By Scott Westerman
“Always question your motivation. Why you decide to do something is much more important than what you ultimately do.”
What are the factors that impact the decisions you make in life? Are you in pursuit of purpose or personal glory? This has been on my mind lately as I’ve witnessed several incidents where chasing status and ego gratification were driving uncomfortable behaviors in people I know to have giving hearts.
Accomplishment does not equal entitlement.
The value of the things we do is defined by the intentions behind them.
When we make decisions, the intention behind them drives the outcome.
So question intention. What motivated a behavior? What is the true purpose of a goal? What is the real reason someone want’s you to do something?
This question can be helpful when someone acts in a way that is out of character. There may be some deeper issue that is influencing them, something that has nothing to do with you. Understanding the forces that are contributing to their current situation helps you process their behavior and respond in the most productive way.
It’s also helpful to question your own intentions. When you have an idea, make a plan, take an action, react, what is the real reason behind it? How much ego is connected to it? What personal needs are driving it?
It’s easy for us to convince ourselves that we are doing something for the benefit of others, for the betterment of humanity, out of altruism, when we’re really doing it to right old wrongs, resolve unresolved relationships or because it satisfies a need that we have. (By the way, it’s totally ok to do things to satisfy our own needs so long as it does not intentionally hurt someone else.)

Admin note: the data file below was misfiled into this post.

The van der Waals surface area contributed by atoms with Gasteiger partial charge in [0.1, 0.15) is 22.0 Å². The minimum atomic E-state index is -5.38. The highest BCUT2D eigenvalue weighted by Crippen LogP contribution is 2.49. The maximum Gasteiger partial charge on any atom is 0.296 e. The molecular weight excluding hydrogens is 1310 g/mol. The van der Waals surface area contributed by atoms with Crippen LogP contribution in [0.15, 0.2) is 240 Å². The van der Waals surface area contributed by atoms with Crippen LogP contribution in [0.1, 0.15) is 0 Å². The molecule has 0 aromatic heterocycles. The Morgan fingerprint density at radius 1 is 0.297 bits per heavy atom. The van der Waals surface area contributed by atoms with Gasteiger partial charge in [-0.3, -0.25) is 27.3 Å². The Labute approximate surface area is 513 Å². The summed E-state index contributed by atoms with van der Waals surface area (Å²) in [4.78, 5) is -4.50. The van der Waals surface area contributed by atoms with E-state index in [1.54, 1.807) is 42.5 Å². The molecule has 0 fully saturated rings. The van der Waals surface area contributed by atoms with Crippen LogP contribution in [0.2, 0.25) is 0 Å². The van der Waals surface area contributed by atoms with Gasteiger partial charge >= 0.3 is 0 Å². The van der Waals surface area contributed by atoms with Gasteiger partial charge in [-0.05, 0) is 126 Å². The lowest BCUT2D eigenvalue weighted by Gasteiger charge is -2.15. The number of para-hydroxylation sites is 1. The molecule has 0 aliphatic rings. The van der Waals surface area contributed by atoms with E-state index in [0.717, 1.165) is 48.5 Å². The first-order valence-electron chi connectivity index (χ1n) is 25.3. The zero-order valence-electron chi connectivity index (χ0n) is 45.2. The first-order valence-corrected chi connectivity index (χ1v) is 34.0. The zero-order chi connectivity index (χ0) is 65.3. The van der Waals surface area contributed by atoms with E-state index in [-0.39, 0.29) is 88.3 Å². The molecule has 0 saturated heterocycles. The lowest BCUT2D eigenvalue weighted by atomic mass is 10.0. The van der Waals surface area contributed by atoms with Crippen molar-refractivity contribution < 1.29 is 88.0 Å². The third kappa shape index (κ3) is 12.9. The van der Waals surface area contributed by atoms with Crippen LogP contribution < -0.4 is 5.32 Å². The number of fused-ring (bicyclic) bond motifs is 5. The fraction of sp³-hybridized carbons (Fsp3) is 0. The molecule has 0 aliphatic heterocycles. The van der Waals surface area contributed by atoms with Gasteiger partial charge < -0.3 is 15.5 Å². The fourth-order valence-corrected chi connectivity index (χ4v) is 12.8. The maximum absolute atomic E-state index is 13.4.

“Real intent is the crux of all behavior,” writes author Tim Conner. “We may do our best to mask our real feelings, attitudes or issues but sooner or later our behavior will give us away.”
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And then there are the “optics”. “It doesn’t really matter why you do something, ” a friend once told me, “People will have their own perceptions of what the ‘real’ reason might be, and usually jump to the worst possible conclusion.”
Perceptions are often the result of someone else’s biases and insecurities. They are always out there and whatever you do, you’ll generate questions about why you really did it. Whatever you do, there will always be those who will see it in the most unflattering light. Preconceived notions are how small minds justify their own biases and incompetencies.
Anticipating perceptions can be a good opportunity to think through your intentions. Search your heart. Make an honest analysis of what’s driving your thought processes. And do what you think is right.
You’ll be true to yourself. And in the end, that’s all that really matters.